But it seems like a false choice anyway, since "an Empire" is not a prerequisite for the rest of the world intervening to help to solve a humanitarian issue.
An empire is an empire, it exists to conquor. Not to intervene to help on humanitarian grounds. I know of no such unicorn to have existed in human history - depsite the risible claims by America to do it on humanitarian grounds. It is an impossibility in foreign conquest to do it solely to help anyone else. If it is a byproduct much the better but it is never a sole aim in its own right.

So, every empire to ever have existed then?
No but it does make a moral point - again though i know of no British engagement that killed 'hundreds of thousands' to seize control outside of the battlefield. Even on the battlefield for that matter.

Indeed not, i would contend it is an oxymoron. then again i know of few countries ever to have intervened solely on humanitarian grounds in the realms of conquest.
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(Original post by LiberOfLondon)
https://www.theguardian.com/music/20...t-of-the-proms

Yet another good reason to defund the BBC.
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tazarooni89
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(Original post by Napp)
That is indeed a problem but one which seems more due to the education system than anything inherent to the empire itself. I mean, whilst not to overly trialise the various atrocities of it, on a relative scale it was more benign than any of the other ones. No intention genocides of note compared to Germany, America, Spain, Portugal, France and the various ones in Africa, Asia etc.
True although that is more a modern interpretation of the matter, no? After all on the subjugation part the empire did not exist to subjugate simply for the sake of it, that can more accurately be described as but an inevitable by product of it. Although, it should be noted many of the proponents behind the empire did do it with the best of intentions (if rather warped by modern interpretation) bringing gods and civilisation to barbarians and savages as it were.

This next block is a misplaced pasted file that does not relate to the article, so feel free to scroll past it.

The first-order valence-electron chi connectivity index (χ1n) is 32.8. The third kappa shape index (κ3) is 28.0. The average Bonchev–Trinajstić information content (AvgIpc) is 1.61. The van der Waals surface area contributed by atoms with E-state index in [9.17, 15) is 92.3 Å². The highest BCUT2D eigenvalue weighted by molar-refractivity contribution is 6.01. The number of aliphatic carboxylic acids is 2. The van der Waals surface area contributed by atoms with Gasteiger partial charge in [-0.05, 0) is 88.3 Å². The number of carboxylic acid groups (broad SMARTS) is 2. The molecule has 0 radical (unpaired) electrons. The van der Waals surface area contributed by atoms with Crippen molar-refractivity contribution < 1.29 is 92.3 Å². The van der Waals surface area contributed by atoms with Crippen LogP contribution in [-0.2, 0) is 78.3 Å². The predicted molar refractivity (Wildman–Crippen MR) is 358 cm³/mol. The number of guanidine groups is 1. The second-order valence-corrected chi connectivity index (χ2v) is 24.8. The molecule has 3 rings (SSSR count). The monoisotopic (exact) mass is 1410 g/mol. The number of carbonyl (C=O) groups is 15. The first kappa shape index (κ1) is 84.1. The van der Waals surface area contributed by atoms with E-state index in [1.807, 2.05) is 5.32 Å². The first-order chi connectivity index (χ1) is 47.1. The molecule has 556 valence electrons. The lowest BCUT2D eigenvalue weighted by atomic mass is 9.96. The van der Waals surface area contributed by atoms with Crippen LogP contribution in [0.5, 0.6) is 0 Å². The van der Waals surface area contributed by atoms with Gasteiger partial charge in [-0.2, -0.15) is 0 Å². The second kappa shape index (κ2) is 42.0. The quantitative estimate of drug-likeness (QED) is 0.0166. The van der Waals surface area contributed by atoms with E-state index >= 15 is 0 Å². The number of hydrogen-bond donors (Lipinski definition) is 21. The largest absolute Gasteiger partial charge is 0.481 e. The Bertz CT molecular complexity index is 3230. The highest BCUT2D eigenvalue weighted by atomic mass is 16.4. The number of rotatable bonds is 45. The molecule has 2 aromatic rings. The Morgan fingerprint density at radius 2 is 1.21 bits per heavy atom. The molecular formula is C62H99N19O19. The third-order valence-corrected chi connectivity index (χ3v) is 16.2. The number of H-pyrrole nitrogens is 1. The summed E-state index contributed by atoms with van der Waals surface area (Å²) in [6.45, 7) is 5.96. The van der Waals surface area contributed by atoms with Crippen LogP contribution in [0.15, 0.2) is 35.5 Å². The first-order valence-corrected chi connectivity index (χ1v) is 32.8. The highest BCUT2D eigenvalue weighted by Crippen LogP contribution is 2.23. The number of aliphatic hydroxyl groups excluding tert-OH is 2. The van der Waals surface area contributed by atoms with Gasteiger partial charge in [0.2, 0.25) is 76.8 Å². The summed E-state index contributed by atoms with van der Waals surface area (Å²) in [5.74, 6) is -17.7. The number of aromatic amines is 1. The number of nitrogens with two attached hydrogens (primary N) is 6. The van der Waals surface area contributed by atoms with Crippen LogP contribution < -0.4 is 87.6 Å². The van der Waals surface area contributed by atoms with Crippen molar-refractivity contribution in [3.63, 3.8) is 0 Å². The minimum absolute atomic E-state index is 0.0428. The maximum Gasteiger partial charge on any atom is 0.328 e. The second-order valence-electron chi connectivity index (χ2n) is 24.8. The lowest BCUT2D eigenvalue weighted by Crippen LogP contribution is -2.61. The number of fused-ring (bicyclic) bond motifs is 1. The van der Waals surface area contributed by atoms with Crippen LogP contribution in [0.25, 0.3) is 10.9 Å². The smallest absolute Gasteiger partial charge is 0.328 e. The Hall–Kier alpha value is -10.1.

Which half a million was this? I dont recall there being any mass slaughter of such a proportion.. ever.
I would beg to differ. There is clearly a difference. Killing a thousand people is terrible but it is morally incomparable to burning a city to the ground with all inside.
As i said though, no one is expressing pride only in the bad aspects. It is entirely possible to celebrate pur history (we cannot do that without celebrating the empire) whilst acknowledging bad things happened.
We seem to be straying into the sqalid realm of 'presentism' something i personally find to be absurd.
I'm not really sure why it's relevant that the British Empire's atrocities were more benign than various others or if they killed fewer people than the Germans etc. It just seems like an argument from whataboutery. An Empire is still an Empire, and by definition it still involves the subjugation of others by force, which is an immoral thing in and of itself. I don't see why we should deserve a pat on the back just because our Empire was not as bad as someone else's.

Yes but the fact remains the empire in of itself was not inherently bad... there was many good, as well as bad, aspects to it which is my point.
I'd disagree with this. In my view, the whole concept of "an Empire" (i.e. the subjugation of others by force) is inherently a bad thing. To say that there were both positive and negative consequences is a separate issue. In theory one could say that rape might have positive aspects to it, e.g. if it results in the conception of a child who turns out to be a great person. One could say that dictatorship might have positive aspects to it, e.g. Hilter benefitted the German economy in many ways. But rape is still rape, dictatorship is still dictatorship, and imperialism is still imperialism; both things which are inherently immoral, done without consent, and nothing at all to be proud of, regardless of any positive outcomes. The ends don't justify the means.

After all many of these people you claim to praise were undoubtedly imperialists and scoundrels, does that mean you are forbidden to praise them now?
Of course not. I'd praise them for whatever achievements they had, and criticise them for being imperialists and scoundrels, insofar as the two are separate things. However I wouldn't praise them for anything they achieved as a direct result of being imperialists and scoundrels.

An empire is an empire, it exists to conquor. Not to intervene to help on humanitarian grounds. I know of no such unicorn to have existed in human history - depsite the risible claims by America to do it on humanitarian grounds. It is an impossibility in foreign conquest to do it solely to help anyone else. If it is a byproduct much the better but it is never a sole aim in its own right.

So, every empire to ever have existed then?
No but it does make a moral point - again though i know of no British engagement that killed 'hundreds of thousands' to seize control outside of the battlefield. Even on the battlefield for that matter.